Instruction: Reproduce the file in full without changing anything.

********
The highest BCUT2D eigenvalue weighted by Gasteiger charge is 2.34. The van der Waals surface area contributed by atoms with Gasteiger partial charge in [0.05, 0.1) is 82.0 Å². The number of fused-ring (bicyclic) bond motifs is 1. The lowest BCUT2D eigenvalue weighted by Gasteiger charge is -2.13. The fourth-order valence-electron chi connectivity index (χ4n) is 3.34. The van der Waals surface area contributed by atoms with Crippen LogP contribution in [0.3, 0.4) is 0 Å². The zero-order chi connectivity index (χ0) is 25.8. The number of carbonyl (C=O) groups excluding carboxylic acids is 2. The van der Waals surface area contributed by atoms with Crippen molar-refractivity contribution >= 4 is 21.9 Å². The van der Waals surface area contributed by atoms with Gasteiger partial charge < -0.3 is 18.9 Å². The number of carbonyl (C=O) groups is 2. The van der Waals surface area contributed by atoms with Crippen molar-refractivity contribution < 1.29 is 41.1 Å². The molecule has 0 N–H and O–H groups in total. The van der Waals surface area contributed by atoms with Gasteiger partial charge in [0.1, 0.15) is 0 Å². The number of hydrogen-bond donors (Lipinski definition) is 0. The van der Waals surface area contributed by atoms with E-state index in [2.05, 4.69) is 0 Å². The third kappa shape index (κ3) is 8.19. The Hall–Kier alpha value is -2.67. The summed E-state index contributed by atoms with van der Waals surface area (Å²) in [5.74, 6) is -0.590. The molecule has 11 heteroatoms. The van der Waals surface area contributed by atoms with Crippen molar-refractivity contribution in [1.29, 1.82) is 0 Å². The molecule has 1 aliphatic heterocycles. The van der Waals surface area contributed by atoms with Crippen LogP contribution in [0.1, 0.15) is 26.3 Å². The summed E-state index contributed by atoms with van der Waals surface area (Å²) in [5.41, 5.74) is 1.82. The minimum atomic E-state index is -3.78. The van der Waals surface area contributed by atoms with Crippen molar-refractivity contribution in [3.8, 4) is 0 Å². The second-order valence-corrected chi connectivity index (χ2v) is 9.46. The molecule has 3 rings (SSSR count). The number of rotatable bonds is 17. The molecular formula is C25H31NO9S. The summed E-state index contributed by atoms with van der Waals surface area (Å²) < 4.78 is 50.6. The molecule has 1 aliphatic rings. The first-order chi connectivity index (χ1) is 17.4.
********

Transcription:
The highest BCUT2D eigenvalue weighted by Gasteiger charge is 2.34. The van der Waals surface area contributed by atoms with Gasteiger partial charge in [0.05, 0.1) is 82.0 Å². The number of fused-ring (bicyclic) bond motifs is 1. The lowest BCUT2D eigenvalue weighted by Gasteiger charge is -2.13. The fourth-order valence-electron chi connectivity index (χ4n) is 3.34. The van der Waals surface area contributed by atoms with Crippen LogP contribution in [0.3, 0.4) is 0 Å². The zero-order chi connectivity index (χ0) is 25.8. The number of carbonyl (C=O) groups excluding carboxylic acids is 2. The van der Waals surface area contributed by atoms with Crippen molar-refractivity contribution >= 4 is 21.9 Å². The van der Waals surface area contributed by atoms with Gasteiger partial charge < -0.3 is 18.9 Å². The number of carbonyl (C=O) groups is 2. The van der Waals surface area contributed by atoms with Crippen molar-refractivity contribution < 1.29 is 41.1 Å². The molecule has 0 N–H and O–H groups in total. The van der Waals surface area contributed by atoms with Gasteiger partial charge in [0.1, 0.15) is 0 Å². The number of hydrogen-bond donors (Lipinski definition) is 0. The van der Waals surface area contributed by atoms with E-state index in [2.05, 4.69) is 0 Å². The third kappa shape index (κ3) is 8.19. The Hall–Kier alpha value is -2.67. The summed E-state index contributed by atoms with van der Waals surface area (Å²) in [5.74, 6) is -0.590. The molecule has 11 heteroatoms. The van der Waals surface area contributed by atoms with Crippen molar-refractivity contribution in [1.29, 1.82) is 0 Å². The molecule has 1 aliphatic heterocycles. The van der Waals surface area contributed by atoms with Crippen LogP contribution in [0.1, 0.15) is 26.3 Å². The summed E-state index contributed by atoms with van der Waals surface area (Å²) in [5.41, 5.74) is 1.82. The minimum atomic E-state index is -3.78. The van der Waals surface area contributed by atoms with Crippen molar-refractivity contribution in [3.8, 4) is 0 Å². The second-order valence-corrected chi connectivity index (χ2v) is 9.46. The molecule has 3 rings (SSSR count). The number of rotatable bonds is 17. The molecular formula is C25H31NO9S. The summed E-state index contributed by atoms with van der Waals surface area (Å²) < 4.78 is 50.6. The molecule has 1 aliphatic rings. The first-order chi connectivity index (χ1) is 17.4.